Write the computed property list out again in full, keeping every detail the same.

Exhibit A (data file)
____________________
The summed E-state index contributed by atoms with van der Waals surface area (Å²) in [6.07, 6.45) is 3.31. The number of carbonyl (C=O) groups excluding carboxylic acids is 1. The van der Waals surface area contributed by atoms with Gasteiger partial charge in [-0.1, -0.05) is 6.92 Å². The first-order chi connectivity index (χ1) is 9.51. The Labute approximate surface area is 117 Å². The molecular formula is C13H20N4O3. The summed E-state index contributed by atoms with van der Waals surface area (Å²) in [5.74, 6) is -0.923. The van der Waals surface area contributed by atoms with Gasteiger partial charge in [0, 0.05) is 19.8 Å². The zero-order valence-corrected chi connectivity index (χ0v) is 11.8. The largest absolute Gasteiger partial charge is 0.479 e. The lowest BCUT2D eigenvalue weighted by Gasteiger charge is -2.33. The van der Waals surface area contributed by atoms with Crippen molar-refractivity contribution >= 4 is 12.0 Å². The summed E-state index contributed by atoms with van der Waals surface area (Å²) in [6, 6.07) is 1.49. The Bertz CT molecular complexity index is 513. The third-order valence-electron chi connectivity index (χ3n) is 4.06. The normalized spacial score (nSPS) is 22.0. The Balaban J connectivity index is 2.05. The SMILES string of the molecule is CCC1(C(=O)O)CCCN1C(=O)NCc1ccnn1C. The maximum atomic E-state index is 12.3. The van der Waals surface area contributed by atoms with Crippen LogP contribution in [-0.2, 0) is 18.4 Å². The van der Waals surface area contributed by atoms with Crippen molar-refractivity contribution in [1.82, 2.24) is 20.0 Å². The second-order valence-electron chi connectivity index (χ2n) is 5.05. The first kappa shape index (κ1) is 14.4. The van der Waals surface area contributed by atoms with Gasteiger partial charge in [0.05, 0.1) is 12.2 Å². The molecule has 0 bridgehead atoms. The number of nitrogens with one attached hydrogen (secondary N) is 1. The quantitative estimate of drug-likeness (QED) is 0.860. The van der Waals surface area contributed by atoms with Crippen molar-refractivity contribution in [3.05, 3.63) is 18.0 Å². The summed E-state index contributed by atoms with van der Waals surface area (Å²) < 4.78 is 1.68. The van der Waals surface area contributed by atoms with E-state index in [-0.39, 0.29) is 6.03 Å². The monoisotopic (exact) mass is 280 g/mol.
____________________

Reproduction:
The summed E-state index contributed by atoms with van der Waals surface area (Å²) in [6.07, 6.45) is 3.31. The number of carbonyl (C=O) groups excluding carboxylic acids is 1. The van der Waals surface area contributed by atoms with Gasteiger partial charge in [-0.1, -0.05) is 6.92 Å². The first-order chi connectivity index (χ1) is 9.51. The Labute approximate surface area is 117 Å². The molecular formula is C13H20N4O3. The summed E-state index contributed by atoms with van der Waals surface area (Å²) in [5.74, 6) is -0.923. The van der Waals surface area contributed by atoms with Gasteiger partial charge in [0, 0.05) is 19.8 Å². The zero-order valence-corrected chi connectivity index (χ0v) is 11.8. The largest absolute Gasteiger partial charge is 0.479 e. The lowest BCUT2D eigenvalue weighted by Gasteiger charge is -2.33. The van der Waals surface area contributed by atoms with Crippen molar-refractivity contribution >= 4 is 12.0 Å². The summed E-state index contributed by atoms with van der Waals surface area (Å²) in [6, 6.07) is 1.49. The Bertz CT molecular complexity index is 513. The third-order valence-electron chi connectivity index (χ3n) is 4.06. The normalized spacial score (nSPS) is 22.0. The Balaban J connectivity index is 2.05. The SMILES string of the molecule is CCC1(C(=O)O)CCCN1C(=O)NCc1ccnn1C. The maximum atomic E-state index is 12.3. The van der Waals surface area contributed by atoms with Crippen LogP contribution in [-0.2, 0) is 18.4 Å². The van der Waals surface area contributed by atoms with Crippen molar-refractivity contribution in [1.82, 2.24) is 20.0 Å². The second-order valence-electron chi connectivity index (χ2n) is 5.05. The first kappa shape index (κ1) is 14.4. The van der Waals surface area contributed by atoms with Gasteiger partial charge in [0.05, 0.1) is 12.2 Å². The molecule has 0 bridgehead atoms. The number of nitrogens with one attached hydrogen (secondary N) is 1. The quantitative estimate of drug-likeness (QED) is 0.860. The van der Waals surface area contributed by atoms with Crippen molar-refractivity contribution in [3.05, 3.63) is 18.0 Å². The summed E-state index contributed by atoms with van der Waals surface area (Å²) < 4.78 is 1.68. The van der Waals surface area contributed by atoms with E-state index in [-0.39, 0.29) is 6.03 Å². The monoisotopic (exact) mass is 280 g/mol.